The TCP/IP protocol is used for debugging/initialization and SCADA tasks in order to communicate the M3 core with the PC through Debug Server Scripting (DSS) platform implemented in Matlab [73]. The next section will describe this implementation.

5. Debugging

As stated before, the programming and debugging environment for Concerto dual-core used in the PNL is Code Composer Studio, the integrated development environment (IDE) from Texas Instruments that supports the Microcontroller and Embedded Processors portfolio [74]. CCS is an Eclipse-based environment that provides a complete and powerful suite of tools used to develop and debug embedded applications: C/C++ compiler, source code editor, project build environment, debugger, profiler, among others. The IDE provides an easy of use interface for each step of the application development flow, with a fully segregation between the code development for C28 and M3 cores. When programming and debugging more than one DSP at a time (four in our system) the Debug Server Scripting (DSS) tool provides a complete control over programming, debugging and running multiple microcontrollers. DSS is the base debug engine of CCS and its Application Programming Interface (API) can be easily accessed in Java. The debugging library provides services to connect, program, start, stop, debug data, etc. that are accessed using Matlab scripts. Matlab is used to call libraries in Java allowing an easy integration of the DSS into the power network setup for programming and debugging the DSPs. Matlab is used to automatically download the binary files into the microcontroller. Also, and most important in the present application, Matlab provides Ethernet sockets to communicate with the DSPs during the tests. In this case, TCP/IP is used to synchronize the procedure to run and launch an experiment. It is worth mentioning that Matlab implements neither soft-nor hard real-time tasks, because the microcontrollers run at its own and all the tasks are running in isolation from the host PC, including the data communication via UDP/IP connections for the secondary control tasks. Figure 9 illustrates these functionalities.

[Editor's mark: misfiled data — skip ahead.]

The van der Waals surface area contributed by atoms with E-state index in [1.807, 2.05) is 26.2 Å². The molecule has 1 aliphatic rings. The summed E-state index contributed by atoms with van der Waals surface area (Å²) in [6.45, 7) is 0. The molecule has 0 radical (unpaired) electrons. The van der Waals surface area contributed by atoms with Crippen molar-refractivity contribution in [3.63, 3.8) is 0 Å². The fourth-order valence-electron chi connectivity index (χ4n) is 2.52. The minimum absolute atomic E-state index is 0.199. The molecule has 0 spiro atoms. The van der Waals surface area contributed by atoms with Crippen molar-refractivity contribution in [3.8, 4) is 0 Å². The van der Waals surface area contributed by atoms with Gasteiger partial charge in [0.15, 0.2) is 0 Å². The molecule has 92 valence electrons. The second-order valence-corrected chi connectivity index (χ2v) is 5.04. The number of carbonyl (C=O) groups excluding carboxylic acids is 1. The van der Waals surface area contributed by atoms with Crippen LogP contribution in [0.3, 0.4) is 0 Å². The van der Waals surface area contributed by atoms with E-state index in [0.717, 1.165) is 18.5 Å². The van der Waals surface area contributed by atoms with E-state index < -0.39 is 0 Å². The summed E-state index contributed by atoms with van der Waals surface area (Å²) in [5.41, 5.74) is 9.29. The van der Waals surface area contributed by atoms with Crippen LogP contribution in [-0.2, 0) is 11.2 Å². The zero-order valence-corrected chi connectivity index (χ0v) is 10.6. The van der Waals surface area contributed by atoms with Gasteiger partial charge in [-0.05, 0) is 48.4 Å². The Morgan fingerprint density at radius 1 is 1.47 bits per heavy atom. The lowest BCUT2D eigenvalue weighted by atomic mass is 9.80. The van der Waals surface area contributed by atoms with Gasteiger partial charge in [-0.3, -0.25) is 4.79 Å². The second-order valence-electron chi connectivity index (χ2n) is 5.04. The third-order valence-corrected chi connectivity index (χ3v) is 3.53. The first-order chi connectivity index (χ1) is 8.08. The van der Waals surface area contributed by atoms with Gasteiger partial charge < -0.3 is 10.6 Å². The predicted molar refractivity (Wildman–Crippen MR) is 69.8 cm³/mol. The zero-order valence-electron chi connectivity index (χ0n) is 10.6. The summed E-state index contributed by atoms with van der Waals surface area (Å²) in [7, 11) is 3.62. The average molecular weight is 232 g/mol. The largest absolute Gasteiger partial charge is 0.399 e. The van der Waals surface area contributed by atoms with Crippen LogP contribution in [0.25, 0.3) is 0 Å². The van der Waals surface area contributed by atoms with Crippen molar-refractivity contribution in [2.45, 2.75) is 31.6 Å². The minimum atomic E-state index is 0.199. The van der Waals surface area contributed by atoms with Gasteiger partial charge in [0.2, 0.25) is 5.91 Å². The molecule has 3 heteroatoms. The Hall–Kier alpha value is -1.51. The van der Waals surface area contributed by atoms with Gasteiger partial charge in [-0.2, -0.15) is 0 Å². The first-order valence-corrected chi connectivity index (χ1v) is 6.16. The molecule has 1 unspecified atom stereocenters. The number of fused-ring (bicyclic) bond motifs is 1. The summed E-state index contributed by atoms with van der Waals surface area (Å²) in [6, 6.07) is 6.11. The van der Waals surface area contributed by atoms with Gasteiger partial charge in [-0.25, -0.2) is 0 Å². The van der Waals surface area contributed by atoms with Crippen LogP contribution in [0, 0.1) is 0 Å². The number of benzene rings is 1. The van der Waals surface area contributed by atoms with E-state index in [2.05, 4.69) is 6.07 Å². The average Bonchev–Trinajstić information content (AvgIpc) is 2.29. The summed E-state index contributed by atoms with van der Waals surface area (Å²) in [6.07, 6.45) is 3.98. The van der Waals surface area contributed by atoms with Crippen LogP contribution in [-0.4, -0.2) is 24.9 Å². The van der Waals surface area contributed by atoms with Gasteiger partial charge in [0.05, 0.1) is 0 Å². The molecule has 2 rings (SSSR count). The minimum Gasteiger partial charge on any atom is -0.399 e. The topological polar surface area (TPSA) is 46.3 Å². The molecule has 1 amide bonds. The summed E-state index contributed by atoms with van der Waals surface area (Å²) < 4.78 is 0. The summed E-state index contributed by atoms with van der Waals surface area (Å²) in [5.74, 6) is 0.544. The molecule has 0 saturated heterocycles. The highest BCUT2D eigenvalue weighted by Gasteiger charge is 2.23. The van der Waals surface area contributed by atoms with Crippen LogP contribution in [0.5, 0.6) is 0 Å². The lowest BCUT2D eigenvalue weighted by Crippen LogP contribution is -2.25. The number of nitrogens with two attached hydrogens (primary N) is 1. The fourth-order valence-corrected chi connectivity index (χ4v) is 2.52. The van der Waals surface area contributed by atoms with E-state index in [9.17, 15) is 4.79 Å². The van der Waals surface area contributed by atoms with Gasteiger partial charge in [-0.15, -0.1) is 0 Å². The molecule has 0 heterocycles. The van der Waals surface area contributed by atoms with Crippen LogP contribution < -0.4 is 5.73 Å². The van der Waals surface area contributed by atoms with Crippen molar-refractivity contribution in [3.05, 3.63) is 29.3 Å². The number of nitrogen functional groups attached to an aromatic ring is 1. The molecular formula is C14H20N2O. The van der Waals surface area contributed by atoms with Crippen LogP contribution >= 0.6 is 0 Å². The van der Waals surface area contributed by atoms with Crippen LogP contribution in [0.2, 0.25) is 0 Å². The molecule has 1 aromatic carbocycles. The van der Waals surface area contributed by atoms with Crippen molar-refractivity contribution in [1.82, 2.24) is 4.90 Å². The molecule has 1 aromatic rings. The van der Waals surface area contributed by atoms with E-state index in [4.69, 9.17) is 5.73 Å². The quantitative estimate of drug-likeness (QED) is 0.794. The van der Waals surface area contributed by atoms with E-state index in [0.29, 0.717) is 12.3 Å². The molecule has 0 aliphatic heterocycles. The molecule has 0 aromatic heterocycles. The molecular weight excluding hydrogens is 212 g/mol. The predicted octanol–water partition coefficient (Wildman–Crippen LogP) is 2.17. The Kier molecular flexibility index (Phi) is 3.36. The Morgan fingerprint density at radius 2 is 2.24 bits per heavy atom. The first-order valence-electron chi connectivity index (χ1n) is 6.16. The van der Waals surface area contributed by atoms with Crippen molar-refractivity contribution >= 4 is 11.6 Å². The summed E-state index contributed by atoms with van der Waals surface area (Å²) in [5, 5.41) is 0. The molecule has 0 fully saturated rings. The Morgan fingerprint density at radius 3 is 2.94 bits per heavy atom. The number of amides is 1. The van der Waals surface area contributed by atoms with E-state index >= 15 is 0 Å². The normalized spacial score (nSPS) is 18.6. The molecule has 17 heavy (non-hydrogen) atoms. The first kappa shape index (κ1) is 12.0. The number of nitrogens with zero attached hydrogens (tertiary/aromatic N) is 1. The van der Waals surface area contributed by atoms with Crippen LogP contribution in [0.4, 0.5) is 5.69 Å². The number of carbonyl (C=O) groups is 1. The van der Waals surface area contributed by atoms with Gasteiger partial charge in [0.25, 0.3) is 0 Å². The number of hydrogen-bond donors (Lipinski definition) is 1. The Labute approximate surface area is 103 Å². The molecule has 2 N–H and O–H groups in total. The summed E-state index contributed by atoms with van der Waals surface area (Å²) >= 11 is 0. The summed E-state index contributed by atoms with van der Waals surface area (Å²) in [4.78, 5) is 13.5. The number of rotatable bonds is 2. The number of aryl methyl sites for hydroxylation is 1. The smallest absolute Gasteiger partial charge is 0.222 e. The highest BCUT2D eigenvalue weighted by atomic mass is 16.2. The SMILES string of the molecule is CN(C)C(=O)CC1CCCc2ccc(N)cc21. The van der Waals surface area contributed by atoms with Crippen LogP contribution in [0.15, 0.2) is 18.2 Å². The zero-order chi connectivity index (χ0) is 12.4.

6. Experimental Results

Using the high flexibility of the laboratory network described in previous sections, two experimental setups have been implemented to clearly show the powerfulness of the PNL implementation. First, a grid connected network consisting on four nodes working as network-feeding converters will be implemented and tested. The behavior of the network when a voltage sag appears will be investigated. In this case each converter will take its own control decisions and no communications will be used.
Second, an islanded μG will be implemented, with three network-forming nodes and with the fourth node acting as a programmable load (network-feeding node injecting active power). This setup will be driven by a two level scheme, with a droop based primary and a consensus based secondary controller that uses the communication channel. In this last setup two different cases will be tested: (a) ideal clock conditions, and (b) when some clock drift desynchronizes controllers. Table 3 lists the additional system hardware and control parameters (see Table 2 for the rest of parameters).

6.1. Test 1, Grid Connected Network under Voltage Sags

Figure 10 shows a simplified diagram of the grid connected network. The grid is emulated by the AC source that provides a regulated three-phase voltage vg. The four converters are programmed as power controlled current sources, emulating, for example, four photovoltaic-generation modules. Buses v1 to v4 are colored differently to easily identify the measured voltages and powers in the following figures. Each converter is governed by its own active and reactive power references Pi* and Qi* (for i = 1 to 4). The global resistive load RL is located in parallel with the AC-source to avoid injecting all the generated active power (P1 + P2 + P3 + P4) to this source. Following the operating rules of this two quadrant AC-source, and in order to avoid damaging it, only 25% of the rated active power can be absorbed by the source.